Tuesday, March 04, 2008

Do babies see different colors than adults? Who knows?

World of Color
Originally uploaded by n!ck.
Note: Let me say right up front that this post got a little out of hand. I think there's good stuff below, but read on duly warned.

Okay. Here goes.

I came across an interesting article today on the differences between color perception in babies and in adults. I first saw a discussion of the findings on Wired's Science Blog, with the provocative title, "Babies See Pure Color, but Adults Peer Through Prism of Language." The Wired author, Brandon Keim, writes:
When infant eyes absorb a world of virgin visions, colors are processed purely, in a pre-linguistic parts of the brain. As adults, colors are processed in the brain's language centers, refracted by the concepts we have for them.
And then a little later:
Over the course of our lives, it appears that an unfiltered perception of color gives way to one mediated by the constructs of language.
Well that's an interesting claim. Wonder if there's anything to it. Before too many thoughts fired off, though, I saw that Keim undoes his own title right at the end:
Does this mean that adults and infants see the same colors differently?

"We don't know," said study co-author Paul Kay.
So babies don't see pure colors (whatever those are)? That's too bad.

Write ups of scientific journal articles often play up some minor implication of the research, which makes sense since most journalists don't have a serious scientific background and they're writing for general audiences. So when I have anything like a passing familiarity with the issue, I look up the original article. (Luckily, they tend to be short.) The one Keim discusses is a 2008 piece in PNAS (Proceedings of the National Academy of Sciences) by Franklin et al. with the markedly less sexy title, "Categorical Perception of Color Is Lateralized to the Right Hemisphere in Infants, but to the Left Hemisphere in Adults." The upshot is that adults categorize colors faster when they're presented only to their right visual fields. (Your right visual field basically contains only what comes in through your right eye.) Infants (4- to 6-month-olds for this study), reacted faster when the colors were presented only in their left visual fields. There you go.

Sounds possibly cool, but so what? Well, stuff seen the right visual field gets fed to the left hemisphere of the brain, and the left visual field stuff goes to the right hemisphere. (The brain and body are wired contralaterally, as they say in the biz.) The left hemisphere is also happens to be where language processing occurs. So, it seems that adults rely on language to categorize colors whereas infants don't. Or to put it in fancy science talk:
However, the absence of a category effect in the [left hemisphere] for infants, but the presence of a greater [left hemisphere] than [right hemisphere] category effect for adults, suggests that language-driven [categorical perception] in adults may not build on prelinguistic [categorial perception] but that language instead imposes its categories on a [left hemisphere] that is not categorically prepartitioned.
That means that adults see colors differently than infants. Right?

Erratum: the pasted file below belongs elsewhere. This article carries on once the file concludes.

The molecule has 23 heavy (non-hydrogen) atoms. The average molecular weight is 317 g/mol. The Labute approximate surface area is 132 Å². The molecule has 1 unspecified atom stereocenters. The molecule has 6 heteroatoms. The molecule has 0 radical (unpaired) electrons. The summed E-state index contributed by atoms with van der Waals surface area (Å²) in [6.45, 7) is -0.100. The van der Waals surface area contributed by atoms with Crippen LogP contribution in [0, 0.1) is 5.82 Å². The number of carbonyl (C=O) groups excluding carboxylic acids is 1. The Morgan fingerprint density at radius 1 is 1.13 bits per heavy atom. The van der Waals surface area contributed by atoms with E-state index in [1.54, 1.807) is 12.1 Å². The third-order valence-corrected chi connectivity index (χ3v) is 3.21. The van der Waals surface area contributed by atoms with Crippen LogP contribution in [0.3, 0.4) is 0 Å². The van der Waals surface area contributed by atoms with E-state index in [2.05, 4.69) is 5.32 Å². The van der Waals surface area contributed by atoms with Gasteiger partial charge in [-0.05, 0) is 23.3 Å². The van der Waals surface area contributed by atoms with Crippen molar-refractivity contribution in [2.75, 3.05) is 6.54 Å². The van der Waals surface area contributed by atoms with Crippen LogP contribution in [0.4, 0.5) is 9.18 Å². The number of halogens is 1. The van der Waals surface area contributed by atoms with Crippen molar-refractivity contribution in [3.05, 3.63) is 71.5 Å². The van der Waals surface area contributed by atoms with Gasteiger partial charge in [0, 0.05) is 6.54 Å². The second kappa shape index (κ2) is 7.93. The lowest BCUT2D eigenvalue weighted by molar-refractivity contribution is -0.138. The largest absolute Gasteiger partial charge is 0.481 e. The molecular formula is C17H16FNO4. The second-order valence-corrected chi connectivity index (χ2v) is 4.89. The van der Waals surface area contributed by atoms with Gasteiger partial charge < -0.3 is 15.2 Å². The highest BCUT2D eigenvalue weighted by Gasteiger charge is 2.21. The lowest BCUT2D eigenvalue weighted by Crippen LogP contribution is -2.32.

This is why we actually need philosophers to sort out what people mean when they say things. Basically the authors are claiming that learning color words creates color categories that aren't innate. But why think that the categorizations are different? Do the infants sort colors themselves differently (some red as blue, say) and not simply use a different part of the brain to track the same color properties out in the world? Language mainly lets us talk about things when they're not around and in more detail; why conclude that language always changes what is already there? As I mentioned a while back, some believe that language doesn't "get in between" (add something new to) an experience and its expression, but instead replaces the expression.

More importantly, why think that differences in where information gets processed in the brain translate into different conscious experiences — that is, that babies see pure colors while adults' color experiences are "refracted" through language simply because language happens on the left side of our heads. And how would you tell if babies (consciously) saw colors As They Really Are? After all, humans are trichromats and have eyes sensitive to only certain wavelengths of light unlike, say, some birds that are tetrachromats. Which means it's pretty tough, if not in principle impossible, to know what a pure color — meaning, presumably, a color apart from any perceiver — would be. Add to that all sorts of research showing that humans can track all sorts of things nonconsciously, which means that evidence about tracking bias reveals little about the nature of conscious tracking experience — or what it's like for one to see colors. (The phenomenon called "blindsight" is an incontrovertibly cool example of nonconscious tracking.)

Whew. Okay. So all I really wanted to point out was that both the Wired guy and the PNAS folks don't really have a clear idea what they're talking about because they haven't cleanly drawn their own categories — conscious v. nonconscious seeing, seeing v. not seeing v. experiencing, color properties v. color experience, and so on.

And but so what colors do babies see? Who knows? These guys don't.

1 comment:

Nadine said...

I loved this post, since I'm constantly wondering what our little girl sees (and what she thinks of what she sees).

So colorblindness is like a language gap?